“‘Come, come!’ I said: ‘that will all be cleared up after a while. If the tobacco is unpleasant to madame, her absence will be necessary.’ She arose, her face all on fire and wet with tears, like a child that has been scolded.

“‘And yet,’ she said, looking at my clock, ‘you two do not think about it—that letter!’

“I felt as if something had struck me. I had a kind of pain up under my hair when she said that to me.

“‘Pardieu! I did not think of it,’ I said. ‘Ah, here indeed is a pretty affair! If we have passed the first degree north, all I can do is to throw myself overboard!’ I must be lucky: that child reminded me of that devilish letter!

“I looked quickly at my marine map; and when I saw that there was still a week ahead of us, my head felt easier, but not my heart,—I could not tell why.

“‘It is because the Directory does not joke about the article obedience!’ I said. ‘Good! I am once more afloat this time. Time flew so quickly that I had entirely forgotten it.’

“Well, sir, we remained all three with our noses in the air, looking at that letter as if it were going to speak to us. What struck me very much was that the sun, which slipped in through the skylight, lit up the glass of the clock, and made the big red seal and the other little ones seem like features of a face in the midst of fire.

“‘Would not one say that the eyes were starting from his head?’ I said to amuse them.

“‘Oh! my friend,’ said the young woman, ‘it looks like blood stains.’

“‘Bah! bah!’ said her husband, laying her arm in his, ‘you are mistaken, Laure: it looks like a card of announcement of a marriage. Come and rest yourself, come: why let that letter bother you?’

“They went off. I remained alone with that big letter; and I remember that while smoking my pipe, I continued to look at it, as if those red eyes had attached mine to them by drawing them ever as do the eyes of a serpent.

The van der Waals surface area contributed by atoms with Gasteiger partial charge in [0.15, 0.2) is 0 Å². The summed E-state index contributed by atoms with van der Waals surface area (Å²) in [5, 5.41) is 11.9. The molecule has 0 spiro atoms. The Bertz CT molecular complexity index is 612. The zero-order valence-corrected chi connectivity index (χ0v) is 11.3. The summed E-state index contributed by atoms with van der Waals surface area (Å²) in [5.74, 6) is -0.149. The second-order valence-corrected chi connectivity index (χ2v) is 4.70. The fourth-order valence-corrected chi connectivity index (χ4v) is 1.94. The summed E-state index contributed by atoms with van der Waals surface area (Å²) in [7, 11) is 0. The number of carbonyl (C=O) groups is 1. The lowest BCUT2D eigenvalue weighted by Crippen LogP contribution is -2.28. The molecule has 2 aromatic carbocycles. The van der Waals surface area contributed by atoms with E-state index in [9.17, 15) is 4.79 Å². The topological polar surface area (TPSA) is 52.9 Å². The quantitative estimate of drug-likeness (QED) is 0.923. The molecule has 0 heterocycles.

“The night was more beautiful than any I had ever seen in my life so near the tropics. The moon rose on the horizon as large as a sun; the sea cut it in half, and became all white, like a cloth of snow covered with little diamonds. I was glad to hear nothing. I love silence and order. I had forbidden all noises and all fires. Nevertheless I perceived a small red line almost under my feet. I should have got into a temper instantly; but as it was in the cabin of my little convicts, I wished to be sure of what they were doing before I grew angry. I had only to bend down: I could see through the big hatchway into the little room, and I looked. The young wife was on her knees praying. A small lamp threw its light on her. I thought I would slip away, but I said, ‘Bah! an old soldier, what does it matter?’ And I remained to see. While she prayed, her husband took the ends of her long hair and kissed them noiselessly. When she had finished she made the sign of the cross, with the air of going to paradise. She got up, kissed him, and stretched herself in the hammock, into which he had tossed her without saying a word, as one sets a child on a seesaw. There was a choking heat: with pleasure she felt herself swinging with the motion of the vessel, and seemed to begin to fall asleep. ‘My friend,’ said she, half asleep, ‘are you not sleepy? Do you know that it is very late?’…